27 What are the challenges? • Dealing with increased accountability headwinds • Convincing sceptical teachers • Enabling teachers to develop the necessary assessment competences • Ensuring that assessments, particularly high- stakes assessments, meet the necessary psychometric standards

28 “ No matter how elegantly we formulate our ideas about formative assessment, they will be moot unless we can find ways of supporting teachers in incorporating more attention to assessment in their own practice.” (Wiliam, 2006) Assessment Competences for Teachers

29 Assessment reform needs to be supported by intensive professional development for teachers. Sustained opportunities for teachers to develop, implement, reflect and refine formative assessment practices.

30 What are the challenges? • Dealing with increased accountability headwinds • Convincing sceptical teachers • Enabling teachers to develop the necessary assessment competences • Ensuring that assessments, particularly high- stakes assessments, meet the necessary psychometric standards

31 All good assessment instruments need to meet high psychometric standards (e.g. validity, reliability, fairness) – but these demands differ depending upon whether the assessment is for formative or summative purposes, and whether the assessment is high-stakes or low-stakes.

32 If assessment information is to be used for instructional guidance and/or diagnostic purposes, then the standardisation demands will be much lower than if it’s for accountability purposes. The challenges of implementing system-wide curriculum-embedded performance assessments are greatly reduced within a low-stakes setting.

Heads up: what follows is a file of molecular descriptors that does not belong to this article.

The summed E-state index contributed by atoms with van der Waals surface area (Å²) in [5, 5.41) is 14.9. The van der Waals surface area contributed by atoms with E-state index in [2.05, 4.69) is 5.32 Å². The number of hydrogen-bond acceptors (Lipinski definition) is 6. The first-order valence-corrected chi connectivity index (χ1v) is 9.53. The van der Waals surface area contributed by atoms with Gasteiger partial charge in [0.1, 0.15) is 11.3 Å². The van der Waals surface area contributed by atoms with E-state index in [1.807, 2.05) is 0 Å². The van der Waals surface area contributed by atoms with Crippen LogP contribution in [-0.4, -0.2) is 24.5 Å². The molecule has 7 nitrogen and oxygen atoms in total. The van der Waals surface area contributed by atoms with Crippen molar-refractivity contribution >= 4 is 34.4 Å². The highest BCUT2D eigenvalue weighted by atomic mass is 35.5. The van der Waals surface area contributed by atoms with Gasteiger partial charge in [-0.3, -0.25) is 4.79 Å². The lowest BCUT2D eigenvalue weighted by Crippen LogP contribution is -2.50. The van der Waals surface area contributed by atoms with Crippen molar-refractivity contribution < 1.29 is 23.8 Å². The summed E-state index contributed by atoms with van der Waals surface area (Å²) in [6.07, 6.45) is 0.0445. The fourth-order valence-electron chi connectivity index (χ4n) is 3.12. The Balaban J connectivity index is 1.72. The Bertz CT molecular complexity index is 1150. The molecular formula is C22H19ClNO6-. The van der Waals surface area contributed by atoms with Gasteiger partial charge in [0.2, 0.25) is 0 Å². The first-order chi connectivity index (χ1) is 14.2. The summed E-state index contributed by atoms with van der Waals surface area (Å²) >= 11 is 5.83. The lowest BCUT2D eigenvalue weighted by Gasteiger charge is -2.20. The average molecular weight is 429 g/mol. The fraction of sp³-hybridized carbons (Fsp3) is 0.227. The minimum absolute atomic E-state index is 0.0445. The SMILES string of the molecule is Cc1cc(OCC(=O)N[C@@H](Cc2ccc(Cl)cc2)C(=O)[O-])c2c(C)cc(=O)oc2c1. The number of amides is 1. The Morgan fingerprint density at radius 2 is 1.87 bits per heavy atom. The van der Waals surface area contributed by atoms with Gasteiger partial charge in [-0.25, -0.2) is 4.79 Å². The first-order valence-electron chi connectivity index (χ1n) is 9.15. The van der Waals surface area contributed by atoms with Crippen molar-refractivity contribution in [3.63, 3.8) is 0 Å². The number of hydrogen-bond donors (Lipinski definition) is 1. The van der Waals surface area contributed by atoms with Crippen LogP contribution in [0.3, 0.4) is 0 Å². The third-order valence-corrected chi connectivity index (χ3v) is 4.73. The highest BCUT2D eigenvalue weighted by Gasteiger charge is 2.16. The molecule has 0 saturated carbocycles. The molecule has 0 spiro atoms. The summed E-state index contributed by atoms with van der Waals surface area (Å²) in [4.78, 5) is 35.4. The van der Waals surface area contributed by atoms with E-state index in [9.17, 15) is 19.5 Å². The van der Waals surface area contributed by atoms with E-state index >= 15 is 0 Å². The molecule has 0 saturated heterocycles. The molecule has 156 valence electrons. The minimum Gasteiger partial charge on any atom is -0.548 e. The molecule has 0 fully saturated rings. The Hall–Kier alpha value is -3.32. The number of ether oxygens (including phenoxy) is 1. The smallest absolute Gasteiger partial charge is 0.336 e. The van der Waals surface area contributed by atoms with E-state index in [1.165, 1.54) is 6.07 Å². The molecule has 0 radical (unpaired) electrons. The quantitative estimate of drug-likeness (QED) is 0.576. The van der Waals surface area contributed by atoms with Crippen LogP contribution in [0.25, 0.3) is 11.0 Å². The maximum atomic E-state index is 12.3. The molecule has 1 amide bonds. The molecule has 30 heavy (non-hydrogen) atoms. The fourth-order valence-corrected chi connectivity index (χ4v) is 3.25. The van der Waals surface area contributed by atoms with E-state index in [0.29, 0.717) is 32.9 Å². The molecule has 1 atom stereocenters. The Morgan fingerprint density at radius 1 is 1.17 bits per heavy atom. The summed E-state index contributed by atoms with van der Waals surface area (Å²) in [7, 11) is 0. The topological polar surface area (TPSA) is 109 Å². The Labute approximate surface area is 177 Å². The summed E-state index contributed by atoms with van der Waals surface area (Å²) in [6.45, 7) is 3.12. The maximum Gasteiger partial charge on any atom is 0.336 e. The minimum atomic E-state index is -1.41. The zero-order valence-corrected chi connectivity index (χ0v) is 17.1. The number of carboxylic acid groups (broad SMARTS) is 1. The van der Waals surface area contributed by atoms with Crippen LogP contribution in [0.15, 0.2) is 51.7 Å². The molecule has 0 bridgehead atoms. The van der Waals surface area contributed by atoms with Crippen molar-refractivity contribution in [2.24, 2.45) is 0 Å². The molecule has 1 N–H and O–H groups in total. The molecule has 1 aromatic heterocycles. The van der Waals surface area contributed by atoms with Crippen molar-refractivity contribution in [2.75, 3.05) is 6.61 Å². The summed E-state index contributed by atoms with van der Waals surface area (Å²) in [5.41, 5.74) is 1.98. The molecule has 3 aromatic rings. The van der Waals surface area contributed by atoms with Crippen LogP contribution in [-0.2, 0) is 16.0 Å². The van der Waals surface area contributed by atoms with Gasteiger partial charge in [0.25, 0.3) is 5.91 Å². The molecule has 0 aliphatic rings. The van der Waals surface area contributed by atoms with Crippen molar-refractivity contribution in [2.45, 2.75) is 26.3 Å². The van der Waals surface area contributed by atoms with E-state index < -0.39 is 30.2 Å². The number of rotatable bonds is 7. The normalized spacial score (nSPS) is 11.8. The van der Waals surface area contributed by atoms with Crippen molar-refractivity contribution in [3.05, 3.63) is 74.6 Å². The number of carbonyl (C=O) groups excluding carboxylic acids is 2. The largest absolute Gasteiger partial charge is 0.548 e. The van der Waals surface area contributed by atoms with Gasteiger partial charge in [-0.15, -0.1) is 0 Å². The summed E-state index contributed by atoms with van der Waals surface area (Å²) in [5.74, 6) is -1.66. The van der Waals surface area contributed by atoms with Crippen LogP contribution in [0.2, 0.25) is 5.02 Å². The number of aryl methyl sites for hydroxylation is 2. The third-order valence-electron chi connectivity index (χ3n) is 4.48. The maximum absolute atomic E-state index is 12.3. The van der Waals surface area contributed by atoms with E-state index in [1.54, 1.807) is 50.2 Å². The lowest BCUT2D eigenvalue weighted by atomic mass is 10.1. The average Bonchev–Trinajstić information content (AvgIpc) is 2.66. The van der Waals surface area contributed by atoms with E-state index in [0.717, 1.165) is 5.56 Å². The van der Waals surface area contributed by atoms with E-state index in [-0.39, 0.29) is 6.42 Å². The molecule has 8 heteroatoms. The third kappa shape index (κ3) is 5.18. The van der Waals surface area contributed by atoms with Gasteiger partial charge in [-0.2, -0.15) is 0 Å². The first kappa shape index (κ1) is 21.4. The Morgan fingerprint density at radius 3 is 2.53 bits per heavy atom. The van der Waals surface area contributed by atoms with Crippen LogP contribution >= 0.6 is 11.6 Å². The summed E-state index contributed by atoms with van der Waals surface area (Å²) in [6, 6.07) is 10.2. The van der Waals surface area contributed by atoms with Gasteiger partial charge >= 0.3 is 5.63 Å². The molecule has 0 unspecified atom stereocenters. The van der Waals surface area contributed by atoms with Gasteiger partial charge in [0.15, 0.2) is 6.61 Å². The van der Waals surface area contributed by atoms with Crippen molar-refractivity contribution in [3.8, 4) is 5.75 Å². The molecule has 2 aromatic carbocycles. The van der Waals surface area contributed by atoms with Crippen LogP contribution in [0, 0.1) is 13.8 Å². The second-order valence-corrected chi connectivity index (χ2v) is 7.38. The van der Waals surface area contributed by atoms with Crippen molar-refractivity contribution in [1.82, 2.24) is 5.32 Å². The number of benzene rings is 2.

33 A key question that needs to be answered (early on) is: To what extent, and at what points, is assessment information to be used for high-stakes accountability purposes?

34 High-Stakes Assessment? It’s ineluctable. Where high-assessments are mandated, should they be performance assessments? If performance assessments are to be used for high-stakes purposes, then it is essential that they be standardised to ensure comparability, fairness, validity, and reliability.

35 Why Standardised Assessments? Traditional standardised assessments place a strong premium on addressing issues of reliability and dependability. Less haggling about the subjectivity of the measured outcomes (e.g. inter-rater reliability, frame of reference effects (Neumann, 2011), the interpretation of scoring rubrics). Still, there’s not much point in having a reliable assessment instrument if its validity is highly questionable or suspect. (The Validity-Reliability Trade-Off)

36 Is Performance Assessment compatible with high-stakes accountability? Possibly! And the possibilities are increasing. But do we want, or need, highly standardised performance assessments at primary school level (or mid-secondary school level) in order to serve accountability purposes? What would be the side effects? Would locally developed performance assessments (with lower reliability?) suffice?

37 As we know from our experiences in this country over the past decade, it is very possible to diversify the forms/modes of assessments used in high-stakes examinations - but it does pose significant challenges in relation to logistics, reliability and originality – and of course, cost (time and money).

38 Standardised Performance Assessment? Validity Reliability? poor reliability leads to flawed decision-making Manageability? time-consuming convincing teachers, it’s worth it and not “time lost” to instruction Costs

39 Realistic Expectations “After five years of work, our euphoria devolved into a reality that formative assessment, like so many other education reforms, has a long way to go before it can be wielded masterfully by a majority of teachers to positive ends.” (Shavelson, 2008)